On the other hand, VDI is not hardware dependent and does not require software installation.
In terms of security, VPNs run checks, updates, and patches. If you have many employees and
they all connect to your server at the same time for updates, you may have to lower your security
safeguards in order to allow access to so many users.
VDI is a robust solution for managing remote employees. Because data is kept centralized, IT
departments spend less time troubleshooting problems. Updates and patches are done at the
centralized level where the data is, not at the hardware level where the user is.
For updates, IT departments can use a golden image to install the latest OS update on all the
virtual desktops in the same pool so all users in the pool are running the same version of the
software. With a VPN, updates are on each endpoint device.
In terms of cybersecurity, VDI is more secure than a VPN.
With VDI an organization can preconfigure its IT infrastructure according to its security
requirements. The infrastructure is hosted on-premises or in the cloud.
Employees remotely connect to the centralized IT infrastructure. The data stays where it is and is
not saved on the user’s endpoint device.
A VPN does not prevent employees from copying data from the company’s files to their local
endpoint devices. This significantly increases the risk of a data breach.


Is VDI safe?
VDI is safer than both traditional desktops and VPNs. Since VDI is centralized, the configuration,
encryption, and cybersecurity are all managed in one place and protected by the same cyber
defenses.
Enterprise data never leaves the data center. Sensitive data is not spread to individual users that
may or may not manage its governance properly.
That kind of protection is not available to users working remotely on an unsecured network. In
the event of a cyberattack, the IT department only has to go to one place to contain the damage.
When an employee clicks on a link they shouldn’t, the IT department is alerted, and they can
disable that session and create a clean one.
The safety of VDI rather depends on how big your organization is. At the enterprise level, you can
have a fully-staffed, round-the-clock IT department to monitor and secure deployment,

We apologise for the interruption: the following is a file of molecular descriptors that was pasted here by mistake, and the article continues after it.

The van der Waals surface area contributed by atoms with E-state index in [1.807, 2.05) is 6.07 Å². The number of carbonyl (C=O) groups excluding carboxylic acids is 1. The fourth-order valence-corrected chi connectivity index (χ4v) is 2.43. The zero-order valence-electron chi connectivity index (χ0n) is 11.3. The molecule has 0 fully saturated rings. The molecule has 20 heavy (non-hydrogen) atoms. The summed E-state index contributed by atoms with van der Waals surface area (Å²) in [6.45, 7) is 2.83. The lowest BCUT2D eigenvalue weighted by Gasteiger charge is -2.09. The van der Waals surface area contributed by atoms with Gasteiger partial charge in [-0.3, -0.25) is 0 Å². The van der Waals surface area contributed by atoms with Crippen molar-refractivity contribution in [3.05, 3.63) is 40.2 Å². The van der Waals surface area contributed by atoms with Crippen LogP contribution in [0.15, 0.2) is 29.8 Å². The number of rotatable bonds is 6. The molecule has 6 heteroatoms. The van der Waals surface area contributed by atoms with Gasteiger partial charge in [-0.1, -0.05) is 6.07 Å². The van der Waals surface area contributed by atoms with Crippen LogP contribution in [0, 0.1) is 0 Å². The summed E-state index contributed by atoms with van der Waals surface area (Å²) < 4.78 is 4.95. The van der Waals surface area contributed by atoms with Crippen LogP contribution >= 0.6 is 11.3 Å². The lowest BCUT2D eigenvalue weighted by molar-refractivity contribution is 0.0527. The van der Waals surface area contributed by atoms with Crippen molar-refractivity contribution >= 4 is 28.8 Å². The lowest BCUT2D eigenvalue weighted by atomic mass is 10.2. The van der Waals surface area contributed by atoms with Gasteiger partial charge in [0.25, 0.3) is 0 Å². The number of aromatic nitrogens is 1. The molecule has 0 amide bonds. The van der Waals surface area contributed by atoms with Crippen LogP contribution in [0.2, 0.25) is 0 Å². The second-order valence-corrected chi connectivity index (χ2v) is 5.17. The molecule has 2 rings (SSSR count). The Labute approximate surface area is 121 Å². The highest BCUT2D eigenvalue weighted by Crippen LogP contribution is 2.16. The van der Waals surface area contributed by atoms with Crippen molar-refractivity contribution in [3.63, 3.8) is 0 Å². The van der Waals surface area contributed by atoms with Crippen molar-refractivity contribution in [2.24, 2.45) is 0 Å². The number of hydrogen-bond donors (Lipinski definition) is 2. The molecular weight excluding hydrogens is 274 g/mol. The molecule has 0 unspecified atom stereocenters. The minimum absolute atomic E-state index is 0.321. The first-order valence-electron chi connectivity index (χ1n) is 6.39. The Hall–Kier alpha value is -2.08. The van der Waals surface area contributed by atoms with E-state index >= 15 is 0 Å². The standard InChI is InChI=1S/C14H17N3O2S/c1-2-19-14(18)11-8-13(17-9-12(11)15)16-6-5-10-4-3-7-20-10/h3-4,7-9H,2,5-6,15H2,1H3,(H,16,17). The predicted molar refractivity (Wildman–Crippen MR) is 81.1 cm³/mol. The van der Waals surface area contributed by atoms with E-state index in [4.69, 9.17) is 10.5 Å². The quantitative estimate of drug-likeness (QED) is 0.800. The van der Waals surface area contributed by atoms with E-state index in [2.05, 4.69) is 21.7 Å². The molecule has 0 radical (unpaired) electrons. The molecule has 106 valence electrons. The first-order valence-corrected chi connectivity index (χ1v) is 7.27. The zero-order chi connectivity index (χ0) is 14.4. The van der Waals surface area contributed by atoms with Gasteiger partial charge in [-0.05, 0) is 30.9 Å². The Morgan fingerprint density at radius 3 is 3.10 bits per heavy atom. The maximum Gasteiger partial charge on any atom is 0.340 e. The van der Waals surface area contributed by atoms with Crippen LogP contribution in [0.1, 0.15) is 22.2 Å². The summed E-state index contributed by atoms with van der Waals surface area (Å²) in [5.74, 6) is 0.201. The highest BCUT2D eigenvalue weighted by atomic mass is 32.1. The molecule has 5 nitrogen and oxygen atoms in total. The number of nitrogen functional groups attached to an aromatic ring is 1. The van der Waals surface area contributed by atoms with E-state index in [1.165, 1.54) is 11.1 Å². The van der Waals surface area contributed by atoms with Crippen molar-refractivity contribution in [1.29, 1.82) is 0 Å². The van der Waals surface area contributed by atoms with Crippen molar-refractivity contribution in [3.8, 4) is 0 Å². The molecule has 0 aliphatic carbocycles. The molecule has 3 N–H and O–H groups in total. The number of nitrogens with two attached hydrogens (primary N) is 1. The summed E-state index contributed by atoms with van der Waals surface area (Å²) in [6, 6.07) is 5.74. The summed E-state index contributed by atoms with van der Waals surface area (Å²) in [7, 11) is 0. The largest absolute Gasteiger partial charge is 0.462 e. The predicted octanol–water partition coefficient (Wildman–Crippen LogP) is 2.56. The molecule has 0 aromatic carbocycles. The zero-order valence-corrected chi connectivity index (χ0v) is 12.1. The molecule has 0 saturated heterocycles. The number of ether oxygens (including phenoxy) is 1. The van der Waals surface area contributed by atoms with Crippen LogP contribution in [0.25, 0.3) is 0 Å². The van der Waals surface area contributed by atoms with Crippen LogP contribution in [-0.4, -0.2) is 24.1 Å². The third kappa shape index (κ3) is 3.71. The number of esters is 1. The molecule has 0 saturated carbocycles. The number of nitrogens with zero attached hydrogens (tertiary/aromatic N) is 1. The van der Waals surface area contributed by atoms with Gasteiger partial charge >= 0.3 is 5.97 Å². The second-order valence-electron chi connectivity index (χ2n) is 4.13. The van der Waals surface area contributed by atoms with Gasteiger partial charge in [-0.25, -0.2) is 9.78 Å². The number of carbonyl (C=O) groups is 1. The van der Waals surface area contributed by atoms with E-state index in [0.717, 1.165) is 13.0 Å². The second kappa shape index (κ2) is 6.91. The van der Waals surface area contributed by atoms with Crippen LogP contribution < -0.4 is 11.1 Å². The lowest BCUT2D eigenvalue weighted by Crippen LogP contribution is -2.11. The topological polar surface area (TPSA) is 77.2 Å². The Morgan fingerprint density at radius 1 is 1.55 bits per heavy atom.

operations, users, and maintenance of VDIs.
But if you are a small to medium-sized business, you may want to consider desktop-as-a-service
(DaaS). Just like other cloud services, with DaaS, your IT department focuses on securing data
and users. The service provider secures the VDI and virtual desktops.

VDI security risks
VDI has inherent and extensive cybersecurity protection, but it is not without security risks. A
substantial cybersecurity architecture must be built around it.
Here are some areas of known weakness:
> Hypervisor
Cyber threat actors can take over control of the hypervisor through an attack called hyperjacking.
This is when hackers use malware to get beneath an OS.
Hyperjacking is difficult to detect and gives cyber criminals access to everything connected to
the server.
> Network
No network is 100% protected from cyberattacks. A VDI environment is especially vulnerable.
Ironically, their biggest advantage is also the source of their biggest risk: centralization. For
example, if there is a breach in the system, then everything linked to the system, like virtual
desktops, are negatively impacted.
> Employees
Depending on your workplace, you may prefer the cloud for your server needs. If you use an
on-premises dedicated bare metal server, an employee can break into the server room and
directly disable it. Or, an untrained employee can unwittingly compromise the server.
> Virtual Machines
Every VM has its own operating system and unique configuration. Manually patching, maintaining,
and securing them takes time.
If you have a large enterprise and fall behind, a gap can form, allowing a breach to occur. The
best practice is to automate enterprise-wide maintenance.
> Protocols
A user’s remote access protocols could be stolen giving a hacker the opportunity to gain
entrance to the data center or cloud service and exploit existing weaknesses or